Imaging genomics is an emerging data science field, where integrative analysis of imaging and omics data is performed to provide new insights into the phenotypic characteristics and genetic mechanisms of normal or disordered biological structures and functions, and to impact the development of new diagnostic, therapeutic and preventative approaches.
Technology to collect and analyse data relating to human health and behaviour will increasingly become a part of everyday life. For the first time, human kind has the opportunity to “time-travel” but not in a mechanical device but through simulation that will allow representations of the past (e.g.
Data science is accelerating the translation of biological and biomedical data to advance the detection, diagnosis, treatment, and prevention of diseases, including the recently announced BRAIN and Precision Medicine initiatives.
RRIDs are persistent unique identifiers that track the use of key biological resources such as antibodies, cell lines, organisms and software and data projects in the biomedical literature. Reproducibility is a very hard problem to solve, but there are some aspects that will improve reproducibility very quickly that we can implement today.
Health IT and particularly the electronic health record must meet many needs unique to healthcare, and this has typically been fraught with difficulty. This includes assisting work that is extremely complex, high-stakes, collaborative, rapidly changing, and with many stakeholders. Ongoing protests by provider groups at the national level have called attention to the difficulties in current systems, particularly with regard to safety and usability. This talk will describe a different, user-composable approach to the design of healthcare software, with details about our AHRQ-funded studies examining its advantages of human-computer interaction and cognition, safety, fit to task, communication/collaboration, and rapid change to meet emergent needs. It will also describe opportunities for future work which may be conducted at Pittsburgh.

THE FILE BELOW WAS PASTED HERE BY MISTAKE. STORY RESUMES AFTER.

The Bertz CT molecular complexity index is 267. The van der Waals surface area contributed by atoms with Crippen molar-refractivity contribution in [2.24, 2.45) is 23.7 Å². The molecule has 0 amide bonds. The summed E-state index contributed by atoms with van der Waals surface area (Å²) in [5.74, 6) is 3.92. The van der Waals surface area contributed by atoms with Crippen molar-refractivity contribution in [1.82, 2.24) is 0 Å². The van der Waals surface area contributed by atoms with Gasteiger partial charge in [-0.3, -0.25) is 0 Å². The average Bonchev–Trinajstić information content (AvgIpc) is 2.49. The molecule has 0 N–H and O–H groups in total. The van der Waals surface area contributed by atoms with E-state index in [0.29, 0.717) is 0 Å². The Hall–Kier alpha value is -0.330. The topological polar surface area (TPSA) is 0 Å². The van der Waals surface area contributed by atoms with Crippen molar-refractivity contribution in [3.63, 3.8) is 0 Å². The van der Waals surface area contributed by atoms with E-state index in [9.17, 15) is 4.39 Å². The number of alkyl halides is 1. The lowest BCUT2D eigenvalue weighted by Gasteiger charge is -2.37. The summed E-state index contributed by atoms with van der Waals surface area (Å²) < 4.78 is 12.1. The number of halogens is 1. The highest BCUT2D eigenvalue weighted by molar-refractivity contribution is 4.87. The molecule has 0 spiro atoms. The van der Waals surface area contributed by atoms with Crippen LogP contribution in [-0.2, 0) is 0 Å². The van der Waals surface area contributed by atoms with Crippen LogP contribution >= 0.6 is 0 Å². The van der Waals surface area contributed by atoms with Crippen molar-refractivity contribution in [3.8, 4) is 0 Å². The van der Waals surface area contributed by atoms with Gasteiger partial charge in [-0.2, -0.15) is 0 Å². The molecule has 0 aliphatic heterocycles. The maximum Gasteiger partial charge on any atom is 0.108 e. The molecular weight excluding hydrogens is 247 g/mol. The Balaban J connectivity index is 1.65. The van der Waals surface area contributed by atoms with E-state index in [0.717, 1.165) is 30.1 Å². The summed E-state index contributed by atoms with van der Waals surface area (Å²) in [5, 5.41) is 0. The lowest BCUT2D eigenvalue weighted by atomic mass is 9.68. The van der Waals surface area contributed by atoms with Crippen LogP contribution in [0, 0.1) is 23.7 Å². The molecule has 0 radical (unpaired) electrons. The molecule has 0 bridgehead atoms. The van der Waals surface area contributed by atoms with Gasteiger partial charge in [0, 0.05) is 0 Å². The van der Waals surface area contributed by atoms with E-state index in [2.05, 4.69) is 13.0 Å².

In the world of ever growing biomedical data, patient care can be improved with multidisciplinary science including information science, medicine, genetics, and epidemiology. The concept of translational epidemiology has been defined as a fundamental science for moving laboratory discoveries into public health practice.
Physicians spend only about 33% percent of their time on direct clinical interactions and nearly 49% on EHR and desk work. In this talk I will discuss how technologies such as artificial intelligence and natural language technologies can help physicians to spend more time with the patient and less time in front of the computer. I will discuss some of M*Modals core artificial intelligence and natural language understanding technologies.